Julius Baer in the Middle East: Finding a new footing


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At 38 years old and at the helm of Julius Baer, Switzerland’s third largest wealth manager, Boris Collardi has pretty much all the ingredients of a rising star. He’s just acquired the international private banking arm of Merrill Lynch outside the US and is moving on full steam ahead to expand the bank’s franchise globally.

For Collardi, who likes to vacation where the bank does business or plans to, emerging markets are a key driver to growth.

“The number one growth driver in our industry is the growth of the market,” says Collardi, who spent about twelve years at Credit Suisse in Europe and Asia, with roles including chief operating officer and chief financial officer of EMEA private banking before joining Julius Baer in 2006 and rising to become its youngest CEO in 2009.

“Overall growth which has been a bit more subdued in the past two to three years and on the macro level has been shifting to new economies which have accelerated much faster than in the past,” he adds.

“That is what defines the strategy of a wealth management firm today; you need to follow where the growth of the money is. That’s the reason why we’re trying to ramp up our presence and expertise in different parts of the world.”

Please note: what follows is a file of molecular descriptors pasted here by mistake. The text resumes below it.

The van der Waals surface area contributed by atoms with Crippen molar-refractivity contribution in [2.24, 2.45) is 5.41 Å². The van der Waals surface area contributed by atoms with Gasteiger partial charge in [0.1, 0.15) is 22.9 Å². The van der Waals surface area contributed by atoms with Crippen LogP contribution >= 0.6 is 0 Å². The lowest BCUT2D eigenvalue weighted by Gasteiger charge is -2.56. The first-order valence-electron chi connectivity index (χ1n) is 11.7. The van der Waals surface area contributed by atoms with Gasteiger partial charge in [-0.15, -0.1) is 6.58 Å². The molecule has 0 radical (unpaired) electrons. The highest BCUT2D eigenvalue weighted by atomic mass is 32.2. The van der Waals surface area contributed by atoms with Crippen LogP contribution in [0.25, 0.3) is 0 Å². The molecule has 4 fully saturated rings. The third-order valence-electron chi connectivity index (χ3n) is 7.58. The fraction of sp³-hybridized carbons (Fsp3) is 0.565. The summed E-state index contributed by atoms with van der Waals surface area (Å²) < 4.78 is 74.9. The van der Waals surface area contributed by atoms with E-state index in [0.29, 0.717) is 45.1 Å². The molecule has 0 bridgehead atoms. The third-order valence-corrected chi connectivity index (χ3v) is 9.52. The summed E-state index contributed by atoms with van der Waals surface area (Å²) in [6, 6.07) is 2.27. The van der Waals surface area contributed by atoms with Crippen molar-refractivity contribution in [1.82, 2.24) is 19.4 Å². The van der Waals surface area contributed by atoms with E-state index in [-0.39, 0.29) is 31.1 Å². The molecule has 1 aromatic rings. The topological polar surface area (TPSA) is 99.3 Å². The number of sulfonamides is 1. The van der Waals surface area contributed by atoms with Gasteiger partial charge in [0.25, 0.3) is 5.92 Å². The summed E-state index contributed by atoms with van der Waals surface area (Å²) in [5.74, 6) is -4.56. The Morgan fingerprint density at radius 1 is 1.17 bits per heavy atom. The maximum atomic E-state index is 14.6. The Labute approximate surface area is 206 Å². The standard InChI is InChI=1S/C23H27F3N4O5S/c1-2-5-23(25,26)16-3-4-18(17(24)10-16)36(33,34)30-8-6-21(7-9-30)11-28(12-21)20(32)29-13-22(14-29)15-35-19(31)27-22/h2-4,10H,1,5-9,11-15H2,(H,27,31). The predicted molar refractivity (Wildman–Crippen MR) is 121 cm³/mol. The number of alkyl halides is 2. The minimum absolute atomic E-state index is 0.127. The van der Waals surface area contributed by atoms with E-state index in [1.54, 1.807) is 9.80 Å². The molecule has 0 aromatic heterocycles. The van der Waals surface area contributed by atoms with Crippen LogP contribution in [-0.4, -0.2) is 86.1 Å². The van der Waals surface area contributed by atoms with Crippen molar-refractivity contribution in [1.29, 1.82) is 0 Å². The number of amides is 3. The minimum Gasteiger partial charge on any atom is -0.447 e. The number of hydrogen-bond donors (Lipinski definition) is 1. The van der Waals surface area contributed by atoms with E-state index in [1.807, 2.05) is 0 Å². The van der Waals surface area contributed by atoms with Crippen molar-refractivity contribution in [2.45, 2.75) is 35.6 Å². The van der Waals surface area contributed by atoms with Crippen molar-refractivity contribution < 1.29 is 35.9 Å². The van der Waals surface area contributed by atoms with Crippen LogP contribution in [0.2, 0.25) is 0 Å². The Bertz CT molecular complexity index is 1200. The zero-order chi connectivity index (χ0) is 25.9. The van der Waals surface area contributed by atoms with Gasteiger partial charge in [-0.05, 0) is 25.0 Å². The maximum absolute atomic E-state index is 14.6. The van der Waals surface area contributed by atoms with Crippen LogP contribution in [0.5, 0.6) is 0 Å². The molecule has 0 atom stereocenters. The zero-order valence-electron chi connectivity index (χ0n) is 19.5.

The overall financial wealth of high net worth individuals declined 1.7 percent across all regions in 2011, with the exception of the Middle East, according to the World Wealth Report 2012, released by RBC Wealth Management and Capgemini. However, despite the decline in investable wealth, the first decline since the 2008 financial crisis, to $42 trillion, the global HNWI population grew marginally by 0.8 percent to 11 million. In 2008, global HNWI wealth dropped by 19.5 percent.

During 2011, the United States, Japan and Germany accounted for 53.3 percent of global HNWI population. The previous year, these three nations represented 53.1 percent of the world’s HNWI population.

The world of private banking for Swiss banks has, however, become a bit more complicated as Switzerland comes under pressure over its banking secrecy regime from the US, UK and Germany which are vying to crack down on tax evaders.

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